Iran’s Approach to Extreme Sunni Militants

By Alex Vatanka | Senior Fellow - Middle East Institute | Sep 22, 2014
Iran’s Approach to Extreme Sunni Militants

This article was first published by The National Interest.

The conventional wisdom in Washington is that Tehran regards Sunni-jihadist movements as ideologically incompatible rivals. This is not surprising, as the bulk of Sunni-jihadist literature makes it clear that Shia-majority Iran is considered to be the embodiment of apostasy. To most Sunni jihadists, including those from ISIS, Iran is an archenemy surpassing both Israel and the United States.

But history shows that despite this fault line, Tehran has been willing to turn a blind eye to the militancy of Sunni jihadists. That is, as long as Iran was not the target. In fact, there is plenty of evidence to show that although they often fought jihadists, they also at times enabled and even encouraged Sunni-jihadist militancy.

A new, stark fault line

Iran’s Supreme Leader, Ayatollah Ali Khamenei, is emphatic: there will be no Iranian cooperation with Washington in the fight against the Islamic State (also known as ISIS) in Iraq. To many, this is a huge setback for the nascent anti-ISIS coalition. After all, Iran’s considerable leverage among Iraq’s Shia and Kurdish communities and its vast intelligence operations in that country make it a critical player.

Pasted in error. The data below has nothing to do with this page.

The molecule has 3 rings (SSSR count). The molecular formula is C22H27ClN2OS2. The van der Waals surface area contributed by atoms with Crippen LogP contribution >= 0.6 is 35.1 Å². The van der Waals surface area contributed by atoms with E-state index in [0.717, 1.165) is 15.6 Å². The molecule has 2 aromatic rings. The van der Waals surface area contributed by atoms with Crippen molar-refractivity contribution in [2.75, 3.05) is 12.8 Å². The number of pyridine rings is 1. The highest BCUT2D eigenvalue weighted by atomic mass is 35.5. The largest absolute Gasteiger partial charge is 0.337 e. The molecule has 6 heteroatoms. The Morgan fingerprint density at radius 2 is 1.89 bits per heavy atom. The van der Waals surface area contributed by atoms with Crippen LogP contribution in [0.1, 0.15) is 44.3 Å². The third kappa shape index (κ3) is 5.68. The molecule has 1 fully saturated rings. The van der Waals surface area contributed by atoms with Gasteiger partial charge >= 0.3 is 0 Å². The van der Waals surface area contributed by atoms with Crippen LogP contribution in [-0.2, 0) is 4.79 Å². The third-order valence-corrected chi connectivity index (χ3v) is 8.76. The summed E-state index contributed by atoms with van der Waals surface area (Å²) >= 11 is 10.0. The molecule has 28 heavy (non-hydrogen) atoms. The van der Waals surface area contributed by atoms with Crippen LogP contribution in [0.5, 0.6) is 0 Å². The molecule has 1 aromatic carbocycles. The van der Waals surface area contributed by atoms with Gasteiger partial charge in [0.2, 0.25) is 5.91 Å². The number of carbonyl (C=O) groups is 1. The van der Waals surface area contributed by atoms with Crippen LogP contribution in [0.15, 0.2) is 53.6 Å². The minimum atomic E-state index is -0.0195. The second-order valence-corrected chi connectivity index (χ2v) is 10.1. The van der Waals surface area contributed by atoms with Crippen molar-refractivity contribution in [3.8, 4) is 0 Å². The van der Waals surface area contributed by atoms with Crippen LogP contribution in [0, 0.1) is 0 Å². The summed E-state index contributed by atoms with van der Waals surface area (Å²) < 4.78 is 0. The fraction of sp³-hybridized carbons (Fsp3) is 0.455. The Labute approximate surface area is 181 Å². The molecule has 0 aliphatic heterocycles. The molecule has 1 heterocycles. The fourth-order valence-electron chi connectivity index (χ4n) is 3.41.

But just because Tehran has not been invited to be part of the twenty-six-country coalition against ISIS does not mean the Iranians are going to be uninvolved. In fact, the stakes are very high for Tehran. ISIS not only poses a threat to its geopolitical interests, but its unapologetic anti-Iran and anti-Shia campaign represents a new chapter in Tehran’s checkered history with Sunni jihadists. Iran’s internal stability could even be at stake.

Last week, Tehran announced that it had arrested Afghan and Pakistani citizens transiting through Iran to join ISIS. Such overt and public intervention against Sunni jihadists is a departure from past Iranian behavior.

Continue reading this article at The National Interest.